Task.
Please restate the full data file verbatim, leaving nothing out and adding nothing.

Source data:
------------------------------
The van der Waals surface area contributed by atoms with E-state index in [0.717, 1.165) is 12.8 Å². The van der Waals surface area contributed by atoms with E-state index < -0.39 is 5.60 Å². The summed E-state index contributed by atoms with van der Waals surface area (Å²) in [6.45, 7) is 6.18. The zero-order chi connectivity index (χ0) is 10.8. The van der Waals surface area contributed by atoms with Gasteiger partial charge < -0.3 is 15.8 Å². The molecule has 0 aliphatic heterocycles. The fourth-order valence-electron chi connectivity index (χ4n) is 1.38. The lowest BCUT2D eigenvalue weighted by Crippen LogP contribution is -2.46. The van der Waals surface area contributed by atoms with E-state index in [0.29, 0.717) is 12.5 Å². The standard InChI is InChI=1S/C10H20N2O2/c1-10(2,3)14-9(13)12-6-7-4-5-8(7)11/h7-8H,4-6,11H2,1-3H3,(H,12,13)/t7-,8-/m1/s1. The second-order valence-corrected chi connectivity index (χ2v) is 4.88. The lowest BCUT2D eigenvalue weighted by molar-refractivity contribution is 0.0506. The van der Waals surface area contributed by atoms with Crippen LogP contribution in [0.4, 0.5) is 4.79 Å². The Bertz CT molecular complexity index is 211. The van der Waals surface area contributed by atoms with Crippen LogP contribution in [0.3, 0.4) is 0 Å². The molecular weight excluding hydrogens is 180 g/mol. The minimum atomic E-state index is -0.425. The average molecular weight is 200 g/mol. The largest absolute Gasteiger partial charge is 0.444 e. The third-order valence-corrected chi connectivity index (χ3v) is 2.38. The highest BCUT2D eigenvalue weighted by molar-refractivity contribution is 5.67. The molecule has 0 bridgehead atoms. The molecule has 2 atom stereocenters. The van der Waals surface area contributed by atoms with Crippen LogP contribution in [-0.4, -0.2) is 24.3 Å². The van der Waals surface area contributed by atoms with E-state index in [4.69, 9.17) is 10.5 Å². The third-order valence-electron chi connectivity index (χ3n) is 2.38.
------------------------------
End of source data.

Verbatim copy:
The van der Waals surface area contributed by atoms with E-state index in [0.717, 1.165) is 12.8 Å². The van der Waals surface area contributed by atoms with E-state index < -0.39 is 5.60 Å². The summed E-state index contributed by atoms with van der Waals surface area (Å²) in [6.45, 7) is 6.18. The zero-order chi connectivity index (χ0) is 10.8. The van der Waals surface area contributed by atoms with Gasteiger partial charge < -0.3 is 15.8 Å². The molecule has 0 aliphatic heterocycles. The fourth-order valence-electron chi connectivity index (χ4n) is 1.38. The lowest BCUT2D eigenvalue weighted by Crippen LogP contribution is -2.46. The van der Waals surface area contributed by atoms with E-state index in [0.29, 0.717) is 12.5 Å². The standard InChI is InChI=1S/C10H20N2O2/c1-10(2,3)14-9(13)12-6-7-4-5-8(7)11/h7-8H,4-6,11H2,1-3H3,(H,12,13)/t7-,8-/m1/s1. The second-order valence-corrected chi connectivity index (χ2v) is 4.88. The lowest BCUT2D eigenvalue weighted by molar-refractivity contribution is 0.0506. The van der Waals surface area contributed by atoms with Crippen LogP contribution in [0.4, 0.5) is 4.79 Å². The Bertz CT molecular complexity index is 211. The van der Waals surface area contributed by atoms with Crippen LogP contribution in [0.3, 0.4) is 0 Å². The molecular weight excluding hydrogens is 180 g/mol. The minimum atomic E-state index is -0.425. The average molecular weight is 200 g/mol. The largest absolute Gasteiger partial charge is 0.444 e. The third-order valence-corrected chi connectivity index (χ3v) is 2.38. The highest BCUT2D eigenvalue weighted by molar-refractivity contribution is 5.67. The molecule has 0 bridgehead atoms. The molecule has 2 atom stereocenters. The van der Waals surface area contributed by atoms with Crippen LogP contribution in [-0.4, -0.2) is 24.3 Å². The van der Waals surface area contributed by atoms with E-state index in [4.69, 9.17) is 10.5 Å². The third-order valence-electron chi connectivity index (χ3n) is 2.38.